Today, the vast majority of websites require a user ID and password. Consequently, this has created two major issues 1) data breaches at organizations’ websites, large and small, and 2) password fatigue for users who manage too many passwords. Just look at the Yahoo! data breach that compromised more than 500 million credentials. And the worst part is the fact that the breach is still affecting unrelated sites because Yahoo! users recycled the same password.

This comes as no surprise since the burden of managing dozens of secure passwords is simply too much for most users. We’re all guilty of having a sense of invincibility that leads us to believe our data will never be compromised. However, the reality is that we’re all at risk and need to be more vigilant when it comes to protecting our online identities. So until we live in a password-free world, here are the five best practices for password protection:

  1. Most importantly, use a federation access service when possible. Take advantage of being able to use the credentials you frequently use and trust. For example, SecureKey Concierge, OpenID, Facebook Connect, etc.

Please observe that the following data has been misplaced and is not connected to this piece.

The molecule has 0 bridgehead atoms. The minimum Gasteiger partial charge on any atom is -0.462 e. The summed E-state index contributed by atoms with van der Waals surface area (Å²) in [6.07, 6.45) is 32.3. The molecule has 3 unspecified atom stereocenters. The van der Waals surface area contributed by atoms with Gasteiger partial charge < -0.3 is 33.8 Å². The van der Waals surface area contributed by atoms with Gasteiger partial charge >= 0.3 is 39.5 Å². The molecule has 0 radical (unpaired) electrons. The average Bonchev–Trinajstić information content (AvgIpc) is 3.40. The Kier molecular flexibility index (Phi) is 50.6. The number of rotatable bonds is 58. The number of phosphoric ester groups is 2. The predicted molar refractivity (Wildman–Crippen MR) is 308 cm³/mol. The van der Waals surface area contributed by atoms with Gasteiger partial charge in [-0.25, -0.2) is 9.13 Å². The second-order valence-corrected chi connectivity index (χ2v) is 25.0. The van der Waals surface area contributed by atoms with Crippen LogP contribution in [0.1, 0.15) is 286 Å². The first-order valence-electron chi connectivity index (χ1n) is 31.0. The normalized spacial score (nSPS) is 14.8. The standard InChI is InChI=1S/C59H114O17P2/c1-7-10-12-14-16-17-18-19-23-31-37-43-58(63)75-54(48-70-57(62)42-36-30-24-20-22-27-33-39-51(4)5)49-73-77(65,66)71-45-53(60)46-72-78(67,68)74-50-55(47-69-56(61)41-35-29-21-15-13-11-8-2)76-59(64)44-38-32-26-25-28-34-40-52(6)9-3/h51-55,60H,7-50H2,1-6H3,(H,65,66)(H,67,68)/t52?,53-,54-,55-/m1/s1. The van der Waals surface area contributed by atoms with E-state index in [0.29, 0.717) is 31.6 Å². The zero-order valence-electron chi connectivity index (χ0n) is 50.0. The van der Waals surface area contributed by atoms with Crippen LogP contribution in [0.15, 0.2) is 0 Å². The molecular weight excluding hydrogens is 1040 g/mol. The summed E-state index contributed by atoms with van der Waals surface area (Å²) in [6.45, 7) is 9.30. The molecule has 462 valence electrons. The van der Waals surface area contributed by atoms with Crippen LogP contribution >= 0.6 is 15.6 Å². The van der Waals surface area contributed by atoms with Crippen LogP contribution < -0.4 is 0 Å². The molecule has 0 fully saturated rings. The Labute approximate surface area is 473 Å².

2. Organize your password lists into three distinct groups:
    1. The passwords you really care about: where loss of control could affect your finances or reveal information that would harm you. For example, your bank, financial and health services, and your primary email account.
    2. The passwords you “kind of” care about: where losing them is a hassle but doesn’t compromise critically private information. For example, social media sites or a utility company.
    3. Passwords for sites you do not care about or forgot about: like small ecommerce sites, chat forums, etc.
  3. Ensure your passwords are at least 15 characters long and include uppercase and lowercase numbers with special characters. The longer, more complex the passwords are, the least likely they can be hacked.
  4. Make sure to enable two-factor authentication whenever possible so a rogue cannot take over your account without access to your phone as well. Lastpass and Dashlane are good examples, but there are others. This is a stop-gap measure, but it’s better than trying to do it by memory, brute force or by a paper list.
  5. Do NOT recycle passwords, no matter how convenient it may be.

Although these simple, effective practices cannot make you invincible, they’ll definitely increase your security and lower your risk.